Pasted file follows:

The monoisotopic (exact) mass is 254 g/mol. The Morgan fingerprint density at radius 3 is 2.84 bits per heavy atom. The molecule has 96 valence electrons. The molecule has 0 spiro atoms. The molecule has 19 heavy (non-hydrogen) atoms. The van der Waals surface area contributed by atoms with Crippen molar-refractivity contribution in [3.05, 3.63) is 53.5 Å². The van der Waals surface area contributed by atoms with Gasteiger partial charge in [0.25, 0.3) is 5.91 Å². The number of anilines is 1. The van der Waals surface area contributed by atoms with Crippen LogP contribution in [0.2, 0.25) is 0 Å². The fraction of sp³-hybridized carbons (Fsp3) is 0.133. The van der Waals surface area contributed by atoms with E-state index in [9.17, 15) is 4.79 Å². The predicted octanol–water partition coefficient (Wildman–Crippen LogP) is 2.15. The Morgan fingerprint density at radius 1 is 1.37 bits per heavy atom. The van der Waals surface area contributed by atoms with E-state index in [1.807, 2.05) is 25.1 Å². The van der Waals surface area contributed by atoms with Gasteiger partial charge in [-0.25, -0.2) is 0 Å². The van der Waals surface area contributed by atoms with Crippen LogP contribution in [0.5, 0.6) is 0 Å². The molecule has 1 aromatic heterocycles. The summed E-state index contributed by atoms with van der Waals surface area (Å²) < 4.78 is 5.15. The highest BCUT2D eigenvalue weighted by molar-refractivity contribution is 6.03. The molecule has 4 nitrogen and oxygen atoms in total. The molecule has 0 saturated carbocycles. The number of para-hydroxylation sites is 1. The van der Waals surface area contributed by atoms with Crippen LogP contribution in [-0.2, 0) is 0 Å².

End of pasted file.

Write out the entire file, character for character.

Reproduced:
The monoisotopic (exact) mass is 254 g/mol. The Morgan fingerprint density at radius 3 is 2.84 bits per heavy atom. The molecule has 96 valence electrons. The molecule has 0 spiro atoms. The molecule has 19 heavy (non-hydrogen) atoms. The van der Waals surface area contributed by atoms with Crippen molar-refractivity contribution in [3.05, 3.63) is 53.5 Å². The van der Waals surface area contributed by atoms with Gasteiger partial charge in [0.25, 0.3) is 5.91 Å². The number of anilines is 1. The van der Waals surface area contributed by atoms with Crippen LogP contribution in [0.2, 0.25) is 0 Å². The fraction of sp³-hybridized carbons (Fsp3) is 0.133. The van der Waals surface area contributed by atoms with E-state index in [9.17, 15) is 4.79 Å². The predicted octanol–water partition coefficient (Wildman–Crippen LogP) is 2.15. The Morgan fingerprint density at radius 1 is 1.37 bits per heavy atom. The van der Waals surface area contributed by atoms with E-state index in [1.807, 2.05) is 25.1 Å². The van der Waals surface area contributed by atoms with Gasteiger partial charge in [-0.25, -0.2) is 0 Å². The van der Waals surface area contributed by atoms with Crippen LogP contribution in [0.5, 0.6) is 0 Å². The molecule has 1 aromatic heterocycles. The summed E-state index contributed by atoms with van der Waals surface area (Å²) < 4.78 is 5.15. The highest BCUT2D eigenvalue weighted by molar-refractivity contribution is 6.03. The molecule has 4 nitrogen and oxygen atoms in total. The molecule has 0 saturated carbocycles. The number of para-hydroxylation sites is 1. The van der Waals surface area contributed by atoms with Crippen LogP contribution in [-0.2, 0) is 0 Å².